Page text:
Forest-tent caterpillars: Not in tents, just intense
Winter is not a season when many people think about tents, except maybe to be glad they do not live in one. I do have some friends who love winter camping, and the fact they have never extended an invitation is evidence of how much they value our friendship.
Oddly enough, winter is a crucial time to look for signs of forest-tent caterpillars (FTC). In spite of their name, FTC do not weave a silken tent-like nest like the eastern-tent caterpillar and other species of tent caterpillars. The tent-less lifestyle of forest-tent caterpillars makes it harder to spot outbreaks in spring.
Records indicate the population of this native pest tends to spike at irregular intervals, generally between 8 and 20 years apart, at which time they can cause 100% defoliation within a few weeks in late May and early June. Trees typically grow a new set of leaves by mid-July, but at great cost in terms of lost starch reserves, and afterward they are more vulnerable to other pests and diseases. The problem is compounded by the fact FTC outbreaks tend to last several years. Successive defoliations are more likely to lead to tree mortality.
Foresters and woodlot owners may want to learn more about tents this winter, but maple producers should pay special attention to the situation, as sugar maples are the preferred food for the FTC. And since the female FTC moth lays eggs exclusively in maples, outbreaks begin in maple stands. This past year in parts of northern NY from the Vermont border west to Jefferson and Lewis Counties, severe but localized outbreaks of forest-tent caterpillars stripped more than 200,000 acres, primarily sugar maples. Early indications are that the infestation will be more widespread in 2018.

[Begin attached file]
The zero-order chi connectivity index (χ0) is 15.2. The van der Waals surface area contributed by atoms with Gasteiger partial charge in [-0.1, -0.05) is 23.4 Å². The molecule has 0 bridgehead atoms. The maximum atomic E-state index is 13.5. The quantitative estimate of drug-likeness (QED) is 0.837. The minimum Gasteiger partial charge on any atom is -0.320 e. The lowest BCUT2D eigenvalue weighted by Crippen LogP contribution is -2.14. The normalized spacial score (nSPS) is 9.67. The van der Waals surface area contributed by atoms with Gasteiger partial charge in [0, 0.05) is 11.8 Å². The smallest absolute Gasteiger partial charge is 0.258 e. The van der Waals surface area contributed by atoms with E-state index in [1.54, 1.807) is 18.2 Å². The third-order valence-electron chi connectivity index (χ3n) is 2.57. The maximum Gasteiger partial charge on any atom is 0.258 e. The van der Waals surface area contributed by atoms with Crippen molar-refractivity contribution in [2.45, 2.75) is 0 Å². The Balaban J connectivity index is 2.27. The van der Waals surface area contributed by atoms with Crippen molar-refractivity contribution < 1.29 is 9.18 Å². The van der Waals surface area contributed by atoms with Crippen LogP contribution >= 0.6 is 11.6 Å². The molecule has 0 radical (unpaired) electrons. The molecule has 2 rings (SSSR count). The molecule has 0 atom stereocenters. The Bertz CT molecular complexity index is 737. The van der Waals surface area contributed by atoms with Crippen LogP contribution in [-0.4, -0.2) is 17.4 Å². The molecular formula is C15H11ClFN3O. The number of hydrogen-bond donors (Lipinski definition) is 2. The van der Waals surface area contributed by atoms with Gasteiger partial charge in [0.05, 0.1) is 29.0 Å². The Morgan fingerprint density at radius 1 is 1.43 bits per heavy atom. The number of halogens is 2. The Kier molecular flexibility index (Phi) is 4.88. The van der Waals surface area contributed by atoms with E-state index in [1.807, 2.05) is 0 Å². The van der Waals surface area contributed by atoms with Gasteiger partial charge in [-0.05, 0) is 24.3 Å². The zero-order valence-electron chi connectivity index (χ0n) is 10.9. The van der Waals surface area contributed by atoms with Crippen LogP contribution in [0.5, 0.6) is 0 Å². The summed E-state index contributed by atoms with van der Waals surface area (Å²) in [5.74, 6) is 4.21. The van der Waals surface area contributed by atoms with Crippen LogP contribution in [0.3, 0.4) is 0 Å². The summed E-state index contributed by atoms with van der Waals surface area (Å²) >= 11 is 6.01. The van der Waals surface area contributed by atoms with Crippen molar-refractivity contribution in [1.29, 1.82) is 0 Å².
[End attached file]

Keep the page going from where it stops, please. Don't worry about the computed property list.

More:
One of the most troubling things about the 2017 FTC defoliation is that the vast majority of defoliated maples did not grow a new set of leaves, although in a few cases they refoliated to a very small degree. There does not appear to be any recorded precedent for this. Most foresters agree that the phenomenon is a result of the 2016 drought, which stressed trees to such an extent that they were not strong enough to push out a new set of leaves. In an even more bizarre twist, some maples on south-facing slopes did refoliate, but in mid- to late October. As soon as the new flush of leaves appeared, they froze and were killed.
Maple producers in FTC-affected areas should expect sap-sugar concentrations to be a fraction of a percent, in contrast to normal concentrations between 2 and 3 percent. According to Cornell Extension Forester Peter Smallidge, operators with reverse-osmosis capability may still get a substantial crop in 2018. Many small producers with FTC damage, however, are opting not to harvest sap this season, partly for financial reasons, but also to spare their maples further stress.
Whether or not a woodlot owner or maple producer had FTC damage in 2017, the St. Lawrence County Maple Expo held from 8 am to 3 pm on Saturday, January 27, 2018 at the Gouverneur High School can help answer questions about FTC. The FTC segment of the program will cover how to scout for FTC egg masses, and more importantly, how to interpret the numbers and make projections, what the treatment thresholds are, and other considerations. The Expo will also treat many other key topics including Cornell Maple Research Update, Maple Tubing Systems, Regenerating a Sugarbush, Marketing, and more.
More information on the 2018 Expo.
To learn more about forest-tent caterpillars, contact your local Cornell Cooperative Extension office.
Paul Hetzler is a horticulture and natural resources educator with Cornell Cooperative Extension of St. Lawrence County.